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Jobless numbers fall by 12.5% in year to September.

The unemployment rate for October is now estimated at 7.5%, according to the latest figures from the Central Statistics Office.

The CSO said that in the year to the end of September, the number of unemployed people fell by 25,500 - a drop of 12.5% - to bring the total to 177,700.

This marked the 17th quarter in a row where unemployment has declined on an annual basis. 

Ireland's unemployment has fallen steadily since hitting a peak of 15.1% in early 2012 during the financial crisis.

Meanwhile, the number of people in work has risen by 57,500, or 2.9%, over the past year and now stands at 2,040,500.

On a seasonally adjusted basis, employment rose by 13,500 (0.7%) over the previous quarter. This follows on from a seasonally adjusted increase of 0.9% in the second quarter of 2016.

Most of the rise in employment came from full time work, with full time jobs accounting for 44,800 of the increase, while part time work grew by 12,800.

The biggest rates of increase were seen in the accommodation and food service activities, with employment there up by 9.6%, while the construction sector saw employment growth of 7.3%. 

These are the key findings of the latest Quarterly National Household Survey from the CSO - the official measure of employment and unemployment in the state. 

Today's figures also show the long term unemployment rate fell from 5% to 4.2% over the year to the end of September. 

Long term unemployment accounted for 52% of total unemployment in the third quarter of the year, compared to 54.1% the same time last year and 56.7% in the third quarter of 2014.

The CSO said the total number of people in the labour force in the third quarter of the year was 2,218,200, an increase of 32,200 or 1.5% over the year. 

The number of people classified as unemployed in the third quarter of 2016 stood at 177,700.  

The results of the survey have led the CSO to revise their monthly unemployment estimates for September and October, from 7.9% to 7.7% in September and to 7.5% for October.  

The number of people estimated to be unemployed in October is now put at 164,500.

Irish unemployment is now almost certainly below the EU average. 

In the second quarter of 2016, both the Irish and the EU unemployment rate was 8.6%.  On the basis of available figures, the CSO estimate the EU rate in the third quarter will probably be 8.5%, while the comparable Irish rate is 7.7%.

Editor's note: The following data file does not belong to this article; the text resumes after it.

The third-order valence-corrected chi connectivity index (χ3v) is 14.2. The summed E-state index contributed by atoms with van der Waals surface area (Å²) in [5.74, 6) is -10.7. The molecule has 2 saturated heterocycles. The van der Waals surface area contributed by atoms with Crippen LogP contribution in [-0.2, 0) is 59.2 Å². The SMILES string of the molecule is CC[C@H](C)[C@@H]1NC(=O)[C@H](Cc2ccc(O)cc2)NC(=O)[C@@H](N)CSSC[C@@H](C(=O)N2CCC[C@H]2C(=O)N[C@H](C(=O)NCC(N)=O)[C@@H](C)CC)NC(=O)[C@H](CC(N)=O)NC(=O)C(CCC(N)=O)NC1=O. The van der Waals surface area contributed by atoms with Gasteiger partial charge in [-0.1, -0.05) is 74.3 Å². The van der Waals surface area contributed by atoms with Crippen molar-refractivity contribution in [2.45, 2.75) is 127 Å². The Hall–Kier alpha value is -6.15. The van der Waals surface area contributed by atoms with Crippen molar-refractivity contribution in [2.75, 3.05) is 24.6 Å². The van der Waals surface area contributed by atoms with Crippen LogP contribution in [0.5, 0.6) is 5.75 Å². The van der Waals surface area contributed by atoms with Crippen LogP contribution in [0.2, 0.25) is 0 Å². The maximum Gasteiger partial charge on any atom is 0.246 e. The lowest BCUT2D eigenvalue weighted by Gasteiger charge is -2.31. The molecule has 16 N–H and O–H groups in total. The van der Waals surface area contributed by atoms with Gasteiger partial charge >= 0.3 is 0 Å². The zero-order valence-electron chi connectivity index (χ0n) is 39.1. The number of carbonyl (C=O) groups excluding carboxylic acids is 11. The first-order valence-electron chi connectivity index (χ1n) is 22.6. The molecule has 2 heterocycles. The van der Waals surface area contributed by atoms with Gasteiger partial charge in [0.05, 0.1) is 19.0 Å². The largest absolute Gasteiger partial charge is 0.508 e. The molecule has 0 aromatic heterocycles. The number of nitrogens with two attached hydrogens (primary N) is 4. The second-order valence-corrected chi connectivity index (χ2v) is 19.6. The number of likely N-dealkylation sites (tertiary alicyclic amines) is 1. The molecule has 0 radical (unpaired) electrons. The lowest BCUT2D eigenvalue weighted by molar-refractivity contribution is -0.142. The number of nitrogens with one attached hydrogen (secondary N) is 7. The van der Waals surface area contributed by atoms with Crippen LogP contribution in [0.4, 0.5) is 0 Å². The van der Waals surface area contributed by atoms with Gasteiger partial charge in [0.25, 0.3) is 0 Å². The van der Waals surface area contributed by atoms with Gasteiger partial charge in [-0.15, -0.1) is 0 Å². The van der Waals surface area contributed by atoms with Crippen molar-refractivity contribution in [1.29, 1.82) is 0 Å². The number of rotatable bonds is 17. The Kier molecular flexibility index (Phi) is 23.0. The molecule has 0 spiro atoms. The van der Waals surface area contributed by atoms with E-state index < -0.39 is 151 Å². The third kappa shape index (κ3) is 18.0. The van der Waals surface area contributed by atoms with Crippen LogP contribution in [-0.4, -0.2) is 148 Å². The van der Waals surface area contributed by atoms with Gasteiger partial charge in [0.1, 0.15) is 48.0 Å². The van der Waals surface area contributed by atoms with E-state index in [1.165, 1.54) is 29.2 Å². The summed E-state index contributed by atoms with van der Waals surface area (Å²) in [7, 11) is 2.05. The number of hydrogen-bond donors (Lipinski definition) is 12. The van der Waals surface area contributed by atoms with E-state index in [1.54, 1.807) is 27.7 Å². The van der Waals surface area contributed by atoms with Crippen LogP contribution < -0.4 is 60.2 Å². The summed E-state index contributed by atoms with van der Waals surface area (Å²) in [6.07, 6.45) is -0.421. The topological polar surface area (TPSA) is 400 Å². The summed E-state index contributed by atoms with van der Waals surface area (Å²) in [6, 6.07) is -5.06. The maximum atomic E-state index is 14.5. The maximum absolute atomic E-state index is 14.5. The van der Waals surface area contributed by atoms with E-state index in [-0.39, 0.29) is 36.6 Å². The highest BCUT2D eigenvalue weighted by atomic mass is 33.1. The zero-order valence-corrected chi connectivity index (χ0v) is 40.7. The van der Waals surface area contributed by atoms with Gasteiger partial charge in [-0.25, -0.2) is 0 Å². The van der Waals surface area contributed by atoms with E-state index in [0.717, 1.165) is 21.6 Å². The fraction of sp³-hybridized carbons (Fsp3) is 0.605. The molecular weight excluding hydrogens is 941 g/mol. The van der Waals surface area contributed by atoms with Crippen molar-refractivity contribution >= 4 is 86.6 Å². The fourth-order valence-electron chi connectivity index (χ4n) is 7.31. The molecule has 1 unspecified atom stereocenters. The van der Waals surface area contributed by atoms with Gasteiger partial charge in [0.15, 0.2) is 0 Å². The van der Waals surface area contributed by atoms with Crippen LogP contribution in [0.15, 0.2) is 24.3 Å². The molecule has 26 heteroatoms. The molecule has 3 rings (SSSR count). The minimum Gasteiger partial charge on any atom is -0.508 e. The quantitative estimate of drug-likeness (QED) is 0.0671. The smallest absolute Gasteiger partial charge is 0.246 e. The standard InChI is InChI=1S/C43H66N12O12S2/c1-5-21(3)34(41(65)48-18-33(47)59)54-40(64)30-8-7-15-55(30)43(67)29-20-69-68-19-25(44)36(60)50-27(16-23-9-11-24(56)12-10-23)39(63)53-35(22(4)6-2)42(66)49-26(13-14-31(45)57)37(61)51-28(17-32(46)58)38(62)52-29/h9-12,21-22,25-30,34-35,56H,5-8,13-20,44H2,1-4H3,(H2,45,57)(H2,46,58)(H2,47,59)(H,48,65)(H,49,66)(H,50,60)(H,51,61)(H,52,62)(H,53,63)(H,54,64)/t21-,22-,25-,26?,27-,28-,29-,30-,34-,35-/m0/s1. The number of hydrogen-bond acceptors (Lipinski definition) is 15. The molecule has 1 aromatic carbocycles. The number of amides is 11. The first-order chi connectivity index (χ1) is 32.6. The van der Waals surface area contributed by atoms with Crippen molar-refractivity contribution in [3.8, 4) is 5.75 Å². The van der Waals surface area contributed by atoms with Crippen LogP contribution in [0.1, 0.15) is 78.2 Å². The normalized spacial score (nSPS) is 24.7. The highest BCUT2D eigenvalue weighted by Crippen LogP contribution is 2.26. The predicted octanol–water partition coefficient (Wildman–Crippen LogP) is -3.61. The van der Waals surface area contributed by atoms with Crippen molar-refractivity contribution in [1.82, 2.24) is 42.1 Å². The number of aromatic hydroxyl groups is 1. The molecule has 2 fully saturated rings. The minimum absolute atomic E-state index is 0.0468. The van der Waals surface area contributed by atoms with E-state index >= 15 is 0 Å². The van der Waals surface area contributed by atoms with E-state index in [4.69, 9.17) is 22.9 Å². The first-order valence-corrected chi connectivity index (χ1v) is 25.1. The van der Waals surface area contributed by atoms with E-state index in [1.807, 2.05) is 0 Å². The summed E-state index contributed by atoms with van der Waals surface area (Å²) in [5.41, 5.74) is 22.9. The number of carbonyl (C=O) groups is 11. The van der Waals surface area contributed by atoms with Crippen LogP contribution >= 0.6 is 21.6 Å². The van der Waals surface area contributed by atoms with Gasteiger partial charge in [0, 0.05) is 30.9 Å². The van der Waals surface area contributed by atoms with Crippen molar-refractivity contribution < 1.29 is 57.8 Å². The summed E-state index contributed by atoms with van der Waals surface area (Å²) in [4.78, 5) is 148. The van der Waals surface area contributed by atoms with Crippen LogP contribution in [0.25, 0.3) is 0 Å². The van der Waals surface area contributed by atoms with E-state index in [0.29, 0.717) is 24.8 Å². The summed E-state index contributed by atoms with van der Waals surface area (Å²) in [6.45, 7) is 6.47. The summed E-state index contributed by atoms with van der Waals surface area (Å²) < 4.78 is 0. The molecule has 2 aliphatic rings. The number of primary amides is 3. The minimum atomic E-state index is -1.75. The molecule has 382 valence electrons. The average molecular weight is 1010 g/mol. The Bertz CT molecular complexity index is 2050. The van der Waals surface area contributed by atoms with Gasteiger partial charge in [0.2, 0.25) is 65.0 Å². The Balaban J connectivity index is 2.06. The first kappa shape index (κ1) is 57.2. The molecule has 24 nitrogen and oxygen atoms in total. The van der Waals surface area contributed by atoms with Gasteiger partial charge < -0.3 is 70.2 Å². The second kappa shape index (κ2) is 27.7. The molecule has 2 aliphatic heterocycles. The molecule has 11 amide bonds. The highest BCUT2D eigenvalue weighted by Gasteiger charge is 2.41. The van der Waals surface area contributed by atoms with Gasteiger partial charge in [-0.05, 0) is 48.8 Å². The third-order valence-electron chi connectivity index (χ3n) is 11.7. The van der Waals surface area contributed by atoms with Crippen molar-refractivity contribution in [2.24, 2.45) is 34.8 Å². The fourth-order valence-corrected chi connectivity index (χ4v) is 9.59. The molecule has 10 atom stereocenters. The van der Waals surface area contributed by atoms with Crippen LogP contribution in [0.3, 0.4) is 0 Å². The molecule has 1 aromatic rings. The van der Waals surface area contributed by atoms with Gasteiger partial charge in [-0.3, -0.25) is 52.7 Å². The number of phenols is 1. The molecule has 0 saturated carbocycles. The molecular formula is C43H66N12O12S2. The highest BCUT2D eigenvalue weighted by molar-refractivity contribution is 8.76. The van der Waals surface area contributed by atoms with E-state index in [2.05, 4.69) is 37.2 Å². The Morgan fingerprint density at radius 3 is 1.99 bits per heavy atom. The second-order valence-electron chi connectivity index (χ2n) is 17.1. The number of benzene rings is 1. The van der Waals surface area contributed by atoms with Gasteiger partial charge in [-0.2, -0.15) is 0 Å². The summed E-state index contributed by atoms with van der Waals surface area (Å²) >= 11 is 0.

The highest EU unemployment rate was recorded in Greece at 23%, while the lowest rate was in the Czech Republic at 3.9% 

Meanwhile, the employment rate in Ireland grew by 1.6% over the year to June, to stand at 64.7%, still below the comparable EU average figure of 66.6%.

Commenting on the better than expected figures from the CSO, Merrion economist Alan McQuaid said there was an average increase in the numbers at work last year of 49,700, up from 32,700 in 2014.

"Employment prospects look very good again in 2016 due to the strong economic recovery, with a net rise of around 53,000 now forecast," the economist stated. 

"As regards unemployment, we are based on the revised CSO figures looking for an average jobless rate this year of 8% as against 9.5% in 2015. For 2017, a net jobs increase of 35,000 and an average unemployment rate of 7.4% are currently envisaged notwithstanding the Brexit risks," he added.

Meanwhile, Davy economist Conall Mac Coille said today's figures provided further good news on the health of the labour market. 

"The robust 0.7% rise in employment will help allay fears that softness in some Irish economic indicators, especially in the export sector, heralds a sharp slowdown in the economy," Mr Mac Coille said. 

He also noted that for the first time, demographic trends are now helping to the labour force to grow, adding 8,800.